Liz Longacre and her dog Knish
I love animals; fluffy, feathery, scaly, furry – I love them all, and I hate that a lot of them are mistreated. Maybe it’s because I grew up with animals – a dog and 50 million fish – that I’m always looking for a way to help, but the nagging voice inside my head saying, “How can you help? You are only ten” is not helping. And it’s true. I am only ten.
Last year I saved a turkey from being eaten, and he lived out the rest of his life in my backyard. It left me with a warm fuzzy feeling that I had made a small contribution, and that I had triumphed over that nagging voice. Since then I have been looking for another way to contribute, which has led me to writing this blog.
As a project for homeschool, I interviewed Liz Longacre, who left her job as a lawyer to follow her dream of working with animals. For her honeymoon, she and her husband went to Thailand to volunteer at The Elephant Nature Park, an elephant sanctuary. This trip really opened her eyes to what animals in the tourist industry go through and she decided to do something about it. Her business, Your Time Travels, which she launched in November 2010, does four main things. It helps travellers to:
• mix animal welfare activities, like volunteering at animal sanctuaries, into their vacation;
• see animals in their natural habitat;
• go to vegan/vegetarian restaurants; and
• travel with their pets.
On a Wednesday afternoon I interviewed Liz via skype (with some “help” from my dog, Tali and her dog, Knish). It’s nice to think that anyone could have a conversation no matter where you are - Liz is in New York, and I'm in Accra, Ghana.
What’s you favourite animal?
I love all animals. I especially love having a dog as I grew up with them. I really do just have a love for all animals and I would feel bad picking just oneHave you ever been tempted to work with just one animal?
When I was thinking about what I wanted to do with my life I wouldn’t have minded dedicating to one cause, but for me, being broad is just as great. I want to spread a message of compassion for animals in general.Why did you decide to go to Thailand for your honeymoon?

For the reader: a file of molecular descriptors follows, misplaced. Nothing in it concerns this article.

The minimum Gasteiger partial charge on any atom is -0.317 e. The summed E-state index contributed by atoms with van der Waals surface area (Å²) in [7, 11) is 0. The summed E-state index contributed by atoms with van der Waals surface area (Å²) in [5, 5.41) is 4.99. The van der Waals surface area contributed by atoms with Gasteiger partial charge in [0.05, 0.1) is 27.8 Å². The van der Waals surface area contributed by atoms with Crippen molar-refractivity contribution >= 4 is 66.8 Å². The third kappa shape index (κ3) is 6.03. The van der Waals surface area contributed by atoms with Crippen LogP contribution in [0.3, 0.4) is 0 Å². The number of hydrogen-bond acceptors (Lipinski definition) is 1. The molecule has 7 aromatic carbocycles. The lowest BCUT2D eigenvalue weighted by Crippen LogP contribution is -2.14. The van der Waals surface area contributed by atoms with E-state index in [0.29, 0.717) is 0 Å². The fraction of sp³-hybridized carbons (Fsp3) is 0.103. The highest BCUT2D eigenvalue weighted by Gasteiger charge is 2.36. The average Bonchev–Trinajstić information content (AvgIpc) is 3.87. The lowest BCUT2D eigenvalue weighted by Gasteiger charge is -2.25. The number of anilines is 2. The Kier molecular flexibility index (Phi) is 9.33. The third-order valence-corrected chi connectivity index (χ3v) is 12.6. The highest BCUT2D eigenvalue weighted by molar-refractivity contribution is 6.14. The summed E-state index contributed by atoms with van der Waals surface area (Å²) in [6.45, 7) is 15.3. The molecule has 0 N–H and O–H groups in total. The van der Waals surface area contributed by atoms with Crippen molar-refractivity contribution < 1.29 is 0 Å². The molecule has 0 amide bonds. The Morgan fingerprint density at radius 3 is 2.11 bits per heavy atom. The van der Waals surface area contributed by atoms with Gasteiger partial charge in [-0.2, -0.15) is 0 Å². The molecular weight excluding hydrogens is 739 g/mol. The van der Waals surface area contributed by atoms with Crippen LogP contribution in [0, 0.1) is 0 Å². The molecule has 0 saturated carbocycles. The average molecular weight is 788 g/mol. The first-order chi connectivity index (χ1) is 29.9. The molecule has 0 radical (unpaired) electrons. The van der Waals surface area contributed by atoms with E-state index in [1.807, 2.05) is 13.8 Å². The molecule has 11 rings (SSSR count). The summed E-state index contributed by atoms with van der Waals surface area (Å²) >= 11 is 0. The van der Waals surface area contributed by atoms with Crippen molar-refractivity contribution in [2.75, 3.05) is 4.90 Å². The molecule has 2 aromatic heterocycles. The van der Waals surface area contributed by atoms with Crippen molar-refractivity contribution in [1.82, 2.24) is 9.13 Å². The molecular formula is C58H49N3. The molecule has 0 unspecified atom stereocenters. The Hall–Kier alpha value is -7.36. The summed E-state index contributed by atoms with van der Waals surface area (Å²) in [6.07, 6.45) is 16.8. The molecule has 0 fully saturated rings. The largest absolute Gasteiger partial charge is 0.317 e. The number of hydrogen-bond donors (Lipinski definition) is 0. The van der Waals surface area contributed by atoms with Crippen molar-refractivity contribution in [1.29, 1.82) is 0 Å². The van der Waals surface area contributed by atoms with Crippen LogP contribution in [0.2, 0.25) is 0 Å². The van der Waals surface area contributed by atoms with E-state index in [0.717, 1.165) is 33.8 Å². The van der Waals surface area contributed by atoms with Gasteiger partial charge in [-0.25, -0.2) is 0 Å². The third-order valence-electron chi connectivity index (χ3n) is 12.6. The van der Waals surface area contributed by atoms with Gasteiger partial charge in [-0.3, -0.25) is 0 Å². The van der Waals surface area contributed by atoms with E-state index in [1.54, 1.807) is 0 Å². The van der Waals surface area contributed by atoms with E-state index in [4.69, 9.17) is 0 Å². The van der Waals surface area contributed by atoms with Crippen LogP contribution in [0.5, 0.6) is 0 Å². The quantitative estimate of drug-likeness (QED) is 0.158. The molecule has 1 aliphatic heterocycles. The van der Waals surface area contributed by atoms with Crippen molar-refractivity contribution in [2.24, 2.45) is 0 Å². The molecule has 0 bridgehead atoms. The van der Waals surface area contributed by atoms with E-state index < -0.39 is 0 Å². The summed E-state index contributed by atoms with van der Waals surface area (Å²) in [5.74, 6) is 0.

I was working as a lawyer and I wasn’t feeling fulfilled and I wanted something with greater depth.
I was inspired by a book called Modoc that I read. It’s based on a true story about an elephant. It was one of the most beautiful and dramatic books I’d read. I became fascinated and read more and more. I just knew I really wanted to be around elephants; they are the most magnificent creatures. We had two weeks off from work and knew we could go a bit further afield so we decided to go to Thailand and volunteer at a sanctuary.What was the most eye-opening experience in Thailand?
Learning about what elephants in tourism go thorough. To witness the brutality they experience so they can entertain tourists was really upsetting to me
That experience has led me to this business .I believe that if people knew what goes on behind the scenes they would want to do something different.What was your favourite experience?
Probably volunteering at the elephant sanctuary with my husband.We met people from all over the world, from Africa, Europe and Australia. We took jungle hikes with the elephants and we even stayed overnight with them. It was amazing to see how gentle and smart they are.When and why did you become a vegan?